13 found
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  1.  7
    Stuart A. Newman & Marta Linde-Medina (2013). Physical Determinants in the Emergence and Inheritance of Multicellular Form. Biological Theory 8 (3):274-285.
    We argue that the physics of complex materials and self-organizing processes should be made central to the biology of form. Rather than being encoded in genes, form emerges when cells and certain of their molecules mobilize physical forces, effects, and processes in a multicellular context. What is inherited from one generation to the next are not genetic programs for constructing organisms, but generative mechanisms of morphogenesis and pattern formation and the initial and boundary conditions for reproducing the specific traits of (...)
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  2.  11
    Stuart A. Newman, Carlos Sonnenschein, Ana M. Soto, David L. Vaux, James P. Curley, Anja Pm Verhagen, Ger Jm Pruijn, Frederik Leliaert, Heroen Verbruggen & Frederick W. Zechman (unknown). Insights & Perspectives. Bioessays 33:653 - 656.
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  3.  9
    Stuart A. Newman (2011). The Developmental Specificity of Physical Mechanisms. Ludus Vitalis 19 (36):343-351.
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  4.  7
    Stuart A. Newman (1988). Idealist Biology. Perspectives in Biology and Medicine 31 (3):353-368.
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  5.  3
    Stuart A. Newman (2015). Notes on Stepping In. Biological Theory 10 (2):101-102.
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  6.  7
    Stuart A. Newman (2006). The Developmental-Genetic Toolkit and the Molecular Homology?Analogy Paradox. Biological Theory 1 (1):12-16.
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  7.  1
    Stuart A. Newman (1993). Problems and Paradigms: Is Segmentation Generic? Bioessays 15 (4):277-283.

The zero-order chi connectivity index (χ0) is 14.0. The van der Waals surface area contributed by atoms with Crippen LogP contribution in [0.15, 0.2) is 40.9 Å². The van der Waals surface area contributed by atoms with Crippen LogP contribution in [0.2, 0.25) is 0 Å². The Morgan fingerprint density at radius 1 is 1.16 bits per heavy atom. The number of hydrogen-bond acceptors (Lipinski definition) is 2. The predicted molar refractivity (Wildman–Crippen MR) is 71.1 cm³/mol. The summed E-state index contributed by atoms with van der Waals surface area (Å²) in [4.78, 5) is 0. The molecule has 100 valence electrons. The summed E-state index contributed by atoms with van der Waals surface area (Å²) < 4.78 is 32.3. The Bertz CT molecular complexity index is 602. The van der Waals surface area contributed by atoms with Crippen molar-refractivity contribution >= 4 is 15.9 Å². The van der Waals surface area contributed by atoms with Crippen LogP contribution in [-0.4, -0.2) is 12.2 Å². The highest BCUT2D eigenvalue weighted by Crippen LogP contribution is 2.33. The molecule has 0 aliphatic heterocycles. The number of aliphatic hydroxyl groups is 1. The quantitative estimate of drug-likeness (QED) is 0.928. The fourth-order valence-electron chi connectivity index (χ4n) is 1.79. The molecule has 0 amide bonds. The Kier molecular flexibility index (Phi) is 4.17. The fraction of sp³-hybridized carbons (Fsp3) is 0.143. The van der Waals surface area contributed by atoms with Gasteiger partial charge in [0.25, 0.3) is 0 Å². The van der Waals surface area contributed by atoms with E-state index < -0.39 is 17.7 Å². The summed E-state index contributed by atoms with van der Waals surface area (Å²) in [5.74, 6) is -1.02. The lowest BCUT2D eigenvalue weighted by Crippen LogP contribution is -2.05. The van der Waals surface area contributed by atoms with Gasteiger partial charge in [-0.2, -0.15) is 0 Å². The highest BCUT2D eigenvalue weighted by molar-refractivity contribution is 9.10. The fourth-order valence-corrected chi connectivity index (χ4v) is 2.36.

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  8. Stuart A. Newman (1996). Sticky Fingers:Hox Genes and Cell Adhesion in Vertebrate Limb Development. Bioessays 18 (3):171-174.
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  9.  3
    Stuart A. Newman (2011). Thermogenesis, Muscle Hyperplasia, and the Origin of Birds. Bioessays 33 (9):653-656.
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  10.  16
    Stuart A. Newman (2012). What's New. Philosophy and Theory in Biology 4 (20130604).
    This book is concerned with, and makes an important contribution to, answering the central question of evolutionary theory: By what mechanisms and processes do organisms undergo transformative change? Animals or plants may undergo alterations in morphology or activity during their lifetimes, but only if such alterations are conveyed to the next generation can they contribute to the establishment of new forms. Heritability by itself is not decisive: offspring can differ from their parents at a variety of genetic loci without this (...)
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  11.  4
    Stuart A. Newman (2004). Review of Jason Scott Robert, Embryology, Epigenesis, and Evolution: Taking Development Seriously. [REVIEW] Notre Dame Philosophical Reviews 2004 (11).
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  12.  5
    Stuart A. Newman (2006). Commentary: Dialectical EvoDevo. Biological Theory 1 (4):337-338.
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  13.  1
    Stuart A. Newman (2000). The Dynamic Architecture of a Developing Organism. Bioessays 22 (9):870-870.
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